This overall configuration of the sale brings up the question of Is it Right to Lead Clients into SAP Software Failure? Because this is clearly what SAP and KPS by recommending these applications to S Oliver. SAP and KPS took advantage of what S Oliver did not know. Without any concern for their ability to implement, they stuffed S Oliver with an unimplementable combination of experimental applications, and applications that were not a good fit for S Oliver.
This is a video from S Oliver that was published several years ago. The plan was to implement EWM first and then connect it to the S/4HANA system that would replace the previous ERP system.
KPS’s Performance at S Oliver
The problems at Lidl and Home24 have impacted the S Oliver implementation as well. KPS does not appear to have sufficient knowledge to implement SAP and is has a multi-project strategy of configuring the implementation so that they are required to be at the client for as long as possible.
S Oliver’s Fault in the Failure
S Oliver’s first failure did not have advice that was independent of SAP. This meant they were told some fairy tales around S/4HANA and other SAP products and bought them.
How Prepared Was S Oliver to Even Engage in This Implementation?
There is also a question as to whether S Oliver was ready for such a comprehensive implementation as they simply did not have experience managing SAP implementations or anything like this scope before they embarked on this implementation.
How Incompetent is KPS?
After Lidl, the details of which read like they needed their laugh track, and S Oliver where they (along with SAP) jammed in a huge scope of work and then lacked any understanding of how to pull off such a project, KPS is now on our list of highly problematic SAP implementation companies.
This brings up the question of how many KPS projects have failed or are currently in the process of failing.
What is KPS Currently Doing at S Oliver?
The strategy used by KPS appears to be to come in an make a lot of promises, then get the project started, and then make it so they can’t be removed. KPS is very specific about not providing customers with documentation. This keeps the client from ever being able to replace KPS.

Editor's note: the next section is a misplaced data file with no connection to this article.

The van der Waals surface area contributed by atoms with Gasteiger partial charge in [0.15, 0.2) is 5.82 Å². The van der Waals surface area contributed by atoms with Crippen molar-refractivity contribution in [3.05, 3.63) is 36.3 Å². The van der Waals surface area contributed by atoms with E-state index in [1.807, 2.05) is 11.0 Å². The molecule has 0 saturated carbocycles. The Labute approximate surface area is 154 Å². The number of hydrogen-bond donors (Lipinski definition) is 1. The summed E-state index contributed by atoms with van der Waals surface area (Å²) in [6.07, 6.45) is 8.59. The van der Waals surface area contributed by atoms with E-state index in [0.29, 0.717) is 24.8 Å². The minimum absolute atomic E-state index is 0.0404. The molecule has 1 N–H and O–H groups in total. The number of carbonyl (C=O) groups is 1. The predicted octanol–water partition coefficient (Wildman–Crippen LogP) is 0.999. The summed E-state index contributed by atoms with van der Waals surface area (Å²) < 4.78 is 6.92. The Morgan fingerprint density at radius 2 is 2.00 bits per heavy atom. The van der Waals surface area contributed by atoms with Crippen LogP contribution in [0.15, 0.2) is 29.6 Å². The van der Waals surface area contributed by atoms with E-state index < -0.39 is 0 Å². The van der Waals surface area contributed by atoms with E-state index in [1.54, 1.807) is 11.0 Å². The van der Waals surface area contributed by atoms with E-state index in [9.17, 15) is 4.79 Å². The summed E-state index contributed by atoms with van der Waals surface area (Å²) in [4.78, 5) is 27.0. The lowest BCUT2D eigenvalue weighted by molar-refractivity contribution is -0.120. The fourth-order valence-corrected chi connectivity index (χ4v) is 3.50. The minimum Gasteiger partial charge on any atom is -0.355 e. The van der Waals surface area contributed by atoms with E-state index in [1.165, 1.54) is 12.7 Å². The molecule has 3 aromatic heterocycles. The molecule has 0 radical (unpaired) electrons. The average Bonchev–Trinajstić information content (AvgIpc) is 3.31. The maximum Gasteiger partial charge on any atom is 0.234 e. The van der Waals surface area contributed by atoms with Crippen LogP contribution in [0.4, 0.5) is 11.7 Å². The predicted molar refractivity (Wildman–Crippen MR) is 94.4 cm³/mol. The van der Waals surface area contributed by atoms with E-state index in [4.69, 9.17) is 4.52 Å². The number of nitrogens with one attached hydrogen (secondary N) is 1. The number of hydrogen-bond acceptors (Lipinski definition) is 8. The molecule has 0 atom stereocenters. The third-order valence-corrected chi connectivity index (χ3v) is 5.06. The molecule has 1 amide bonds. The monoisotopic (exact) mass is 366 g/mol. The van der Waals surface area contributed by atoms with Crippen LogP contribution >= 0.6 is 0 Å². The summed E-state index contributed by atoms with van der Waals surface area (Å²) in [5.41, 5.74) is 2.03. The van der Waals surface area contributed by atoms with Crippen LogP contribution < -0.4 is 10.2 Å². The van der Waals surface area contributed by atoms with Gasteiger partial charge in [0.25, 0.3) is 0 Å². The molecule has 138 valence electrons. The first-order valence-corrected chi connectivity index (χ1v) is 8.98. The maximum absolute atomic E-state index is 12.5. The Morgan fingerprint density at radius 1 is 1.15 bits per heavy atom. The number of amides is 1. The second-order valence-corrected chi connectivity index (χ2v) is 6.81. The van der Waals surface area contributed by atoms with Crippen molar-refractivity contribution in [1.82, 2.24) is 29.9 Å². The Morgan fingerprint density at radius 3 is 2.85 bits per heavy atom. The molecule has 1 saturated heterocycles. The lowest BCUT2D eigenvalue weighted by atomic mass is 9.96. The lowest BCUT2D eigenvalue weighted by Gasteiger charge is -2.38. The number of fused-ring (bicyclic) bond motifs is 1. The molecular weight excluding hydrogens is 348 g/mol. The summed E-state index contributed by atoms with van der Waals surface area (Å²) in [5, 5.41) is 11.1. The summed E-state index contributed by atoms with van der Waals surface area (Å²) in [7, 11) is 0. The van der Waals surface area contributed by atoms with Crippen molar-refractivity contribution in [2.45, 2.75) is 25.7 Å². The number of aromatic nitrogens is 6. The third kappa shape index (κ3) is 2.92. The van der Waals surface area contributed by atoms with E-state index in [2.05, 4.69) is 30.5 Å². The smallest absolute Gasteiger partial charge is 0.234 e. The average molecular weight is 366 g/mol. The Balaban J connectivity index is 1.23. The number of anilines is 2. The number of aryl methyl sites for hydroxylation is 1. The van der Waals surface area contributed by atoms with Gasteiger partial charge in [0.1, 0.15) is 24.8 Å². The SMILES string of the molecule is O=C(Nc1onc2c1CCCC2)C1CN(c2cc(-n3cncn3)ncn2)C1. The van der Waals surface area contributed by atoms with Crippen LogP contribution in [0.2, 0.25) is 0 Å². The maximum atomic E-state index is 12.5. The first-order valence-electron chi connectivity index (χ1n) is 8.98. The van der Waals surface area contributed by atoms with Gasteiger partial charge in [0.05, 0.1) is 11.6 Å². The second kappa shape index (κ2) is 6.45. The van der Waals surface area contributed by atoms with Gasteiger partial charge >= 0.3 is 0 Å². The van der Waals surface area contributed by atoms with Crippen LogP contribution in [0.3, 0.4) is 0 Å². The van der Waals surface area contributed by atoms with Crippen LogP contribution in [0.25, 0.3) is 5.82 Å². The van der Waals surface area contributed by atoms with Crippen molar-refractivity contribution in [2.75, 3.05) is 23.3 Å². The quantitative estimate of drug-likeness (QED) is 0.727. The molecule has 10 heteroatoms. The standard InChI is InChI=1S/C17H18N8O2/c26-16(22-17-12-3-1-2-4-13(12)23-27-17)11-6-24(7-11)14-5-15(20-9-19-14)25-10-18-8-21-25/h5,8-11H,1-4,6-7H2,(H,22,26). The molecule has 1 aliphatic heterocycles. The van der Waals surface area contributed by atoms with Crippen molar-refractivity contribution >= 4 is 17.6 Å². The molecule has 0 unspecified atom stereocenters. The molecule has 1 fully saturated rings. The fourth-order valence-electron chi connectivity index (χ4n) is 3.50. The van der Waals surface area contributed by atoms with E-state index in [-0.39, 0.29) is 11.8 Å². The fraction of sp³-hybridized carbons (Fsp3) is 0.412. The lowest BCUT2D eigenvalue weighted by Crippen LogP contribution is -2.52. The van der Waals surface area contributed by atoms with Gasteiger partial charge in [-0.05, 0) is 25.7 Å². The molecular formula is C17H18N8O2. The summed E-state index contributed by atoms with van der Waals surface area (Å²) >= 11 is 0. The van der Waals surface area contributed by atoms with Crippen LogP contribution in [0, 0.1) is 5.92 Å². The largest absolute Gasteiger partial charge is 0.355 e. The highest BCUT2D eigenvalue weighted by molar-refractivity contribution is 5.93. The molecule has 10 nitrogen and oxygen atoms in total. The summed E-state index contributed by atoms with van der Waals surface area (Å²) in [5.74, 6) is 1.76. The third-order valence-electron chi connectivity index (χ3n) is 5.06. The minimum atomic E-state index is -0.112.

Information from the S Oliver project is that the account is being milked. KPS has to keep bringing in new consultants, which while the project is a mess, it allows people to get S/4HANA on their resumes. KPS intends to stick around as long as possible.
The long term cost of the implementation will significantly exceed what KPS fixed priced the project for, but that was never a realistic number. S Oliver is now afraid to fire KPS as they know how the systems are set up, and they are also scared to go public with the fact that they were tricked by KPS and SAP as to do so would signal that they don’t know how to manage their software implementations. Therefore, they are stuck — in their mind — having to continue to pay KPS under the hope that eventually they can get it right.
The consulting companies have some maturity issues they would like to hide from you. This is why they can’t be listened to — the only thing they look out for is their interests. They are happy to recommend inappropriate applications and to create miniature disasters within their clients, as long as they can get their financial needs met.
This project’s outcome has been effectively hidden from view. KPS still shows it as a success, but there is no publication on the part of SAP or S Oliver. As we have been saying, S/4HANA projects have a very high failure rate. And this is not being acknowledged by the industry, because the coverage on these topics is mostly controlled by SAP and the SAP consulting firms.